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How To Create And Use The Alt Attribute So Your Pictures Can Be Indexed By Search Engines

Text is the way that computers and search engines currently see the world. When you write a travel blog post you’ve got the advantage of speaking the language of SEO, at least in the sense that your words will be indexed in some form or another by Google, Yahoo, and the other search engines. The same isn’t true however for pictures unless you describe them using the alt attribute and give them a written description the search engines can understand.

girl taking Polaroid pictures

Manipulating the “alt” attribute field (also commonly called “alt tag”) is a very simple process in WordPress, other blogging platforms, or in HTML for those of you who like to get down with code. It may add a moment or two before your posts are ready for publishing, but will significantly expand your site’s reach and readability.

black and white picture germanyWhat Is Alt?

Basically, the “alt attribute” or specifically the “img alt attribute” is, in HTML, used to describe pictures in text. Technically the “alt” attribute is to be used to describe anything that cannot be rendered as text and there are several more varieties outside of this post’s scope.

  • In HTML, the image alt attribute looks like this: <img src=”http://travelblogadvice.com/wp-content/uploads/2010/03/stumbleupon-logo.jpg” alt=”stumbleupon logo” />

Without the added description, search engines have no idea what that JPEG image on your travel blog post is showing…and is therefore ignored.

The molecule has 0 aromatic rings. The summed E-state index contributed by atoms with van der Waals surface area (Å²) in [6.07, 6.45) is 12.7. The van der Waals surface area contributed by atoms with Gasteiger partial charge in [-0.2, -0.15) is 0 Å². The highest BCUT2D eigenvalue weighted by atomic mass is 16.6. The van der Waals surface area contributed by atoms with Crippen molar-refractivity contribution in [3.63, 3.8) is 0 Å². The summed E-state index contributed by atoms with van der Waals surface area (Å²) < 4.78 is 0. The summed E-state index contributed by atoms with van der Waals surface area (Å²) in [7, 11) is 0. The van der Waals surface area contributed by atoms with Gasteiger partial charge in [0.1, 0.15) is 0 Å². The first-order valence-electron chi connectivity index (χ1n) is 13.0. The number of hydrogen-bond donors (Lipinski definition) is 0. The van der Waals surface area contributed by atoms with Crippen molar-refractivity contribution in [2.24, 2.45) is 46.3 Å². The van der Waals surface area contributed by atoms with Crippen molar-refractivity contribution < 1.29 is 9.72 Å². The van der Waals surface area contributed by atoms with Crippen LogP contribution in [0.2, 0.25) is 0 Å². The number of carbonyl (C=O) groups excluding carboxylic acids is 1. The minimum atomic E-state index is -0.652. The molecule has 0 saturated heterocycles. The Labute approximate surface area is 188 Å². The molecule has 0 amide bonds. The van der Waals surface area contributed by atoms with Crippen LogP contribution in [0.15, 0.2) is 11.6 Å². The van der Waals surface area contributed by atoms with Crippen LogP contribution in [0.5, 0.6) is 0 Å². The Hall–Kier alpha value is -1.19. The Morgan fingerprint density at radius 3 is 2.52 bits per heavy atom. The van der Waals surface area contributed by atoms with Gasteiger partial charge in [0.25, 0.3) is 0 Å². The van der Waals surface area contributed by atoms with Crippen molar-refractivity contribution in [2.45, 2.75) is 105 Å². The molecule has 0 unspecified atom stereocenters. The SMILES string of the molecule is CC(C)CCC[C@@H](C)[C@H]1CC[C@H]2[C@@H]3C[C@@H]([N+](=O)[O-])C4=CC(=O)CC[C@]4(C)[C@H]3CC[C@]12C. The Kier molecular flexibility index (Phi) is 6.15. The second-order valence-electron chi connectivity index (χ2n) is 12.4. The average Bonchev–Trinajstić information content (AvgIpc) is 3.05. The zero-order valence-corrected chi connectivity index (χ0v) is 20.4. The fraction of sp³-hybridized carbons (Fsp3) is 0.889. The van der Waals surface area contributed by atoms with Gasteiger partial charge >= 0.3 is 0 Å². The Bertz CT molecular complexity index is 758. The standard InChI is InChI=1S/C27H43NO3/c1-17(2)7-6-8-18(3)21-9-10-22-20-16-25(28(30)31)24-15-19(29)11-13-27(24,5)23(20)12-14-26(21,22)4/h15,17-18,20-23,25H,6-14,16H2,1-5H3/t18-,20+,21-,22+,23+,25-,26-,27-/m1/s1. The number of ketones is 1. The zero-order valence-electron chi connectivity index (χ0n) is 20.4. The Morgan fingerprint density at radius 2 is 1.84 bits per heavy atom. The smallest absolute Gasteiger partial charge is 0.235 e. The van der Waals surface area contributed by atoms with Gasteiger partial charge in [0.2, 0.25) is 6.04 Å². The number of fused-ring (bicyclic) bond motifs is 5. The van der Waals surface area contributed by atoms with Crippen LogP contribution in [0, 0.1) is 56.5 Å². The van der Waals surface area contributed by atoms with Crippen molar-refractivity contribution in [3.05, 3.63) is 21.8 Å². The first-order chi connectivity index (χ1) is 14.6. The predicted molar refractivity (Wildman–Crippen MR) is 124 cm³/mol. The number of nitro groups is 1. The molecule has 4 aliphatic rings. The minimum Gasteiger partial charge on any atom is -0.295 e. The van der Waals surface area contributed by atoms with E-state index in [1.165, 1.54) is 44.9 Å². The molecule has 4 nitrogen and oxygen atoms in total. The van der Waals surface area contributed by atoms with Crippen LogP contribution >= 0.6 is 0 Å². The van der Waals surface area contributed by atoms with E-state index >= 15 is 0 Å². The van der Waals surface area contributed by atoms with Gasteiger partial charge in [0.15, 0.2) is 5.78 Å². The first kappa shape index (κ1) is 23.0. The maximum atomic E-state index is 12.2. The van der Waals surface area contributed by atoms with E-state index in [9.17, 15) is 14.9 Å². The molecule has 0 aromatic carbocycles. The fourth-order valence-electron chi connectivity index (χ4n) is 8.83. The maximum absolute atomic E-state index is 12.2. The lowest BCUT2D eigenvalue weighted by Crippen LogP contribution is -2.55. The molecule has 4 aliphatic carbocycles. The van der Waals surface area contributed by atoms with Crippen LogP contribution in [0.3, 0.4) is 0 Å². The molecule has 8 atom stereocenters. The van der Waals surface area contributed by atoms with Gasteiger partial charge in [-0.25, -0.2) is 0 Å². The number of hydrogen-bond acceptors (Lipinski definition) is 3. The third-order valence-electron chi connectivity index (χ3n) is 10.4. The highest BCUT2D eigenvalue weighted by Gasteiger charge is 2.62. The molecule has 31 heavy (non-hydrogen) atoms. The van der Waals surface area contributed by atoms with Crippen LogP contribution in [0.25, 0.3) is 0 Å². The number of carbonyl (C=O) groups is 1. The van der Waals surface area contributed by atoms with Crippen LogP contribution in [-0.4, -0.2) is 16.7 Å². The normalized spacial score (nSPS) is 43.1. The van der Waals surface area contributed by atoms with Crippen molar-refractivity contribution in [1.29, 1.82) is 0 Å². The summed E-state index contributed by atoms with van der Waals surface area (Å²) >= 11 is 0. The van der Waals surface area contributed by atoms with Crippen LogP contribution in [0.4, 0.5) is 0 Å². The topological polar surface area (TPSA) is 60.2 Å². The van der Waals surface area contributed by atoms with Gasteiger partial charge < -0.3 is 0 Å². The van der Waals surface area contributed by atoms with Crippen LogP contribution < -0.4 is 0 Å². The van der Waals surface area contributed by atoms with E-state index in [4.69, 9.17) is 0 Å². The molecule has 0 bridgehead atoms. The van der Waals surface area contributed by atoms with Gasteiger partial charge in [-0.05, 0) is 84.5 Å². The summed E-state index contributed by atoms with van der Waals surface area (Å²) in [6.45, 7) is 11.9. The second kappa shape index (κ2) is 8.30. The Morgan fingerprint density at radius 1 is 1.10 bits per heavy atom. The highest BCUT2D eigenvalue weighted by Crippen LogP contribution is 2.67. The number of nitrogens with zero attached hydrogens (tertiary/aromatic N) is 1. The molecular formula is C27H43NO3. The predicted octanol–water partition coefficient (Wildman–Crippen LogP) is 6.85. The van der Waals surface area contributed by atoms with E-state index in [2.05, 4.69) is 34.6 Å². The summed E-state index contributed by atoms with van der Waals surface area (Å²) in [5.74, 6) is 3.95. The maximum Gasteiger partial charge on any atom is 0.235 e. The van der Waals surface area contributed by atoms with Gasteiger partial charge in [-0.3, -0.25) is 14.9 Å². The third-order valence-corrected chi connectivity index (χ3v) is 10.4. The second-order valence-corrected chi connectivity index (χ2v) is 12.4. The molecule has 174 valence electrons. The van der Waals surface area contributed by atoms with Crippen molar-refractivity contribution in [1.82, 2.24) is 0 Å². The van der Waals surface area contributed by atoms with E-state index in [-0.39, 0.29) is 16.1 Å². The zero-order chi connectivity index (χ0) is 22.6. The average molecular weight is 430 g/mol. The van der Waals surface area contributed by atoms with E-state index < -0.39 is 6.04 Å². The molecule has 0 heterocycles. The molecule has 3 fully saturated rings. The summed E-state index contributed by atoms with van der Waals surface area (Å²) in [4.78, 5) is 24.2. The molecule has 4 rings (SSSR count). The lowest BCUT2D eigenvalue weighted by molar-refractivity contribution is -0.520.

people in textWhen To Add Image Descriptions

You should always add descriptions to any pictures in your posts. Your descriptions should be detailed and describe what is actually in the image rather than being vague or generic. For this picture, instead of writing “woman”, “woman at airport check in” is more detailed. Or, don’t just write “statue” for a picture like this but describe it by using something like “Ataturk statue Tasucu, Turkey”.

  • Making the file name of the image descriptive will also help the search engines index your photos.
  • Your competition for image keywords is about 10% of text keywords.

Don’t neglect adding descriptions to your photos when you’re rushing to get a post published. Images are an important portal to your travel blog and filling in the alt attribute should become second nature.

The Easy Ways To Add A Descriptive Alt Attribute

Those of you using WordPress can add the alt text when uploading or linking to any of your images using the “Add An Image” function.

add an image wordpress

Most other blogging platforms have the alt attribute built into their graphic interfaces and make it just about this simple to add alt text. You can also however add alt text directly using HTML by manipulating this snippet of code:

  • <img src=”http://yourimagelocationhere.com/image1.jpg/” alt=”descriptive text here”/>

Over time you’ll find more people coming to your travel blog via photo searches as Google has now incorporated them into their standard search. Just Google a search term, like “Paris France” and look at all the pictures that pop up. These pictures have an equal, and often higher, click-through rate than even the number one search result on a given page. By using the alt attribute your images too will be picked up over time by the search engines making your photos a nice welcome mat to your travel blog.